In 2021, Europe witnessed the birth of 85 “Unicorns”, new technology companies worth $1 billion or more. Unfortunately, many of them were forced to leave Europe, a huge loss in terms of jobs, intellectual property and brain drain.

JRC 2022 report “Looking for EU unicorns”, describes this trend as continuing, with companies such as Just Eat, Skype, Transferwise or UiPath (among others 40), originally European, now providing thousands of jobs and making billions of investments from their headquarters outside Europe.

Project regions are also experiencing this exodus of to-be-unicorn start-ups and must take measures to combat the large Unicorn Hubs in the capitals of the EU and the US.

Partner regions want to be different through different ‘little valleys’ that offer space for experimentation, using the local community as a testing ground for future unicorns. These ‘little valleys’ will retain and attract sonicorns who want to grow according to EU values such as respect for human rights, freedom, democracy and equality. These values are the essential foundation for distinguishing ‘valleys’ from other hubs, especially in the US and the Far East, creating strategic differentiation for the regional ‘valleys’.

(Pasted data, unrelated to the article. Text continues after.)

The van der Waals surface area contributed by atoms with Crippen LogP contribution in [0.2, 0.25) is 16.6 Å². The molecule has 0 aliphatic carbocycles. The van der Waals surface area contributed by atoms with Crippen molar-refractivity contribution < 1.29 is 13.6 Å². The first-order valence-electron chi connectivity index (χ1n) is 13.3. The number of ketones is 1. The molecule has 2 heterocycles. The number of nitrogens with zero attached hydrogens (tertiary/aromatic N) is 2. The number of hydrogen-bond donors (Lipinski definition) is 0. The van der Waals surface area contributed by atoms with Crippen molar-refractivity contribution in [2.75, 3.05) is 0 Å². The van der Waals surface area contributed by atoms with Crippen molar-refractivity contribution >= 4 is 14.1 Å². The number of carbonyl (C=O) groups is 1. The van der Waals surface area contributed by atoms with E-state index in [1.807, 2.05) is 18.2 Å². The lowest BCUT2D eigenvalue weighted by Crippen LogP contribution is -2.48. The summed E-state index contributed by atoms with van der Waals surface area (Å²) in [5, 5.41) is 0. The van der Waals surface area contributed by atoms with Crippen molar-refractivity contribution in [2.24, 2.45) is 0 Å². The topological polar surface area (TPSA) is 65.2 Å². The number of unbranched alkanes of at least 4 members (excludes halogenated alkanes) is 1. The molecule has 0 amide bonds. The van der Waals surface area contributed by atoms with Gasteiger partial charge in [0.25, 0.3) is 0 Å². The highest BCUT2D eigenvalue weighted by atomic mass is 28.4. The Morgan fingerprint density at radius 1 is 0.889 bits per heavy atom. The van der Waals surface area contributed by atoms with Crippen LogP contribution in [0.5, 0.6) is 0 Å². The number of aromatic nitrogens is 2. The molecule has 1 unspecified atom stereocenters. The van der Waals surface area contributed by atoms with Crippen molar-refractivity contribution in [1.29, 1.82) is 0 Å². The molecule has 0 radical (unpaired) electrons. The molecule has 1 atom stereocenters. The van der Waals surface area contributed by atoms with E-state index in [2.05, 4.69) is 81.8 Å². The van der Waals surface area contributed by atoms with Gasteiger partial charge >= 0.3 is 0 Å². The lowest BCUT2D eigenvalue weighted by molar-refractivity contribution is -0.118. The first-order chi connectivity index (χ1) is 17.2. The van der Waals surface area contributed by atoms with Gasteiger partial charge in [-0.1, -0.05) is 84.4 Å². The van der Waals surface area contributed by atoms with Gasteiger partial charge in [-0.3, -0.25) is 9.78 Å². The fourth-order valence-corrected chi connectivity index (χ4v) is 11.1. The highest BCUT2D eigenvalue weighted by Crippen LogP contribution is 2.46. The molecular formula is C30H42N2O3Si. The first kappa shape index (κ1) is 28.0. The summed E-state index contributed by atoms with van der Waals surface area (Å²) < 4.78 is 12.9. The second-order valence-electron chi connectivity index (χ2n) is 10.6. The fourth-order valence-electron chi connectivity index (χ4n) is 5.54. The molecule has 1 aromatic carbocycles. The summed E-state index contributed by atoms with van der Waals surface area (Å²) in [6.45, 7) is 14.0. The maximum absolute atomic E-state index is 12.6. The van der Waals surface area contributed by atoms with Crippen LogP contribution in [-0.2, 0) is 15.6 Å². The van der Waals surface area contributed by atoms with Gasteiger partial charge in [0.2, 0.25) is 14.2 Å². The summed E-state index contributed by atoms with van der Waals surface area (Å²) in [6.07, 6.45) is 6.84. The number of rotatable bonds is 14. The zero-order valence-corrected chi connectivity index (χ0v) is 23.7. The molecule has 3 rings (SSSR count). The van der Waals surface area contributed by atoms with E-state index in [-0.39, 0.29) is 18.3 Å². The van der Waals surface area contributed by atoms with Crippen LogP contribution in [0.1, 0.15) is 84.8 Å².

Through the exchange of experiences between regions, partners will share regional experiences and use the Harvard CASE method to establish peer exchange and facilitate learning between partners, expecting to improve 9 policy tools in the first 36 months of the project.



  • Science and Technology Park of Alentejo
  • North-West Regional Development Agency
  • Slovak Innovation and Energy Agency
  • Western Development Commission
  • Innovation & Management Centre Limited (WestBIC)
  • Business Developmnet Friesland Foundation
  • Liguria Region
  • Zemgale Planning Region
  • Pannon Business Network Association
  • Hauts-de-France Regional Council
  • EuraTechnologies
  • San Telmo Business School